Already a Winner? It's Never Too Late


December 13, 1991|By ALAN LUPO

BOSTON. — Boston -- Dear Dad,

I am not sure how to get this letter to you, given that your status is that of the departed, but I would be remiss if I did not pass on what I guess is good news. It seems that despite your having passed on in January, you have ''made it through the first Two Stages of the Sweepstakes sponsored by Reader's Digest,'' according to the Citizens State Bank of Clara City, as in Minnesota.

A fellow named Paul C. Forstrom, vice president of special accounts, sent you a letter with this news. He says you've got a shot at winning the $5 million grand prize, which is doled out in annual $167,000 payments, and not only that, but you would be treated to a special luncheon in your honor at Reader's Digest World Headquarters, Pleasantville, New York.

Maybe I shouldn't even be mentioning the free lunch, because I know that you used to spend a lot of time thinking about what to eat and where to eat. So you should feel better, I should tell you I'm sure the folks in Pleasantville cannot match Ma's meatballs and lima beans, her fish chowder, her chicken soup. So, if you have been reunited with Ma up there, and she is allowed to make, say, some of that chopped liver or a little pot roast, you are not going to be missing much in Pleasantville.

The money, of course, is another kettle of flunken. For a guy who was known to play the number once in a while, even the small prize of a ''Sweepstakes Watch'' (approximate retail value of $89) is nothing to scoff at.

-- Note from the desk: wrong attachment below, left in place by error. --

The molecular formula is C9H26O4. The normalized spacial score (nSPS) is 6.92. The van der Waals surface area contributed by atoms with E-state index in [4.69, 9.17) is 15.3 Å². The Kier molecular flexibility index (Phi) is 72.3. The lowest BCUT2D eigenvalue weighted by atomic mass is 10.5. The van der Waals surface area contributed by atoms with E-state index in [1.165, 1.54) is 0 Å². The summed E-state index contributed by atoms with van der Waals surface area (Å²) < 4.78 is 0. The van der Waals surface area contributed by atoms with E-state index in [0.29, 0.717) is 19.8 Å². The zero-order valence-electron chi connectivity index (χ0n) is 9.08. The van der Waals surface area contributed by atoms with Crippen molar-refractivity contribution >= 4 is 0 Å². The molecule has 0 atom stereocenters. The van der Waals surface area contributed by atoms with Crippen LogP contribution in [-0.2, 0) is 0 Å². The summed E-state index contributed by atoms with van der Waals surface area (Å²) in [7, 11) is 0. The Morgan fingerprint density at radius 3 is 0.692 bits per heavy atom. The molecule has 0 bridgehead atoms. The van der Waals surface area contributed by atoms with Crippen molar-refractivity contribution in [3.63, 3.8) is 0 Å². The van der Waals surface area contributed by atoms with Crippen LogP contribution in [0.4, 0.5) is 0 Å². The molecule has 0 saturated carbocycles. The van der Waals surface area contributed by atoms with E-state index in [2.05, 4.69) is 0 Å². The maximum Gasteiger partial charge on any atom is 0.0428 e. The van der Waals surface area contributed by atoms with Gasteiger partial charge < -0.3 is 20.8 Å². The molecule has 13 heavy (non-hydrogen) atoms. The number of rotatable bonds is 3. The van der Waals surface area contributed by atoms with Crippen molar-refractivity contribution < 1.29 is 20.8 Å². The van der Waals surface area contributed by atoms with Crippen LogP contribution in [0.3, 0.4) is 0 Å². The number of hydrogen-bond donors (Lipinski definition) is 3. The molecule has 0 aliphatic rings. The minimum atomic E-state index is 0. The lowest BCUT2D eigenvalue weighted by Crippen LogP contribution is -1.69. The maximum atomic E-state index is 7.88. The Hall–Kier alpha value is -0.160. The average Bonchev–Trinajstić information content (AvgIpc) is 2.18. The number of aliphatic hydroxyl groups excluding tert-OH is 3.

According to some very, very small print at the bottom of Mr. Forstrom's letter, the odds of winning the grand prize are one in 197,100,000. You might have a better chance at the watch, with odds of one in 3,390. The paragraph does not note what the odds are if you are no longer alive, but I would guess they go up a bit.

Anyway, for what it's worth, if you are still interested, ''Minnesota'' Forstrom writes that if invested wisely, $5 million ''could ensure a 'worry-free' life for the Lupo family.'' Whoops! They're a little late with that one.

In addition to the big money, you also could win a new car. Well, the first ticket is for a Chevy Cavalier plus $89,700, but when I rubbed the shmootz off the little silver box, the word was ''No.'' The same happened with the Buick Century plus $183,400. But -- and here I almost was tempted to suggest you hold your breath, but I'll avoid that redundancy -- when I rubbed the box for the Cadillac Seville plus $264,000, it came up ''Yes.''

Dad, I think we are on a roll here.

The second letter explains how you got so lucky.

''Names from all 50 states were computer screened and processed on our IBM 3090 Mainframe Computer,'' it notes. ''Using a strict computer selection process, the majority of those names were rejected and won't receive Sweepstakes entries. However, the name -- M-R. M-A-X-W-E-L-L- L-U-P-O -- has passed that selection procedure and at the time of this writing appears on that crucial list.''

And, would you believe, not only do you stand to make a buck by having managed to survive this strict computer selection process even though departed, but you also have a chance to subscribe to the very magazine that's sponsoring the sweepstakes. You don't have to subscribe, of course, to win. Nor, apparently, do you have to be alive.

You can imagine that I am in a quandary, what with your daughter-in-law telling me to fake your name on the entry forms.

What do I do? See if you can spot Isaac Bashevis Singer up there and ask him about life after death and just how flexible that is. Then, one way or the other, Dad, send me a sign. You must respond by December 21. Love to Ma, my in-laws and all the other good folk there.

Your son, Alan.

Alan Lupo is a Boston Globe columnist.

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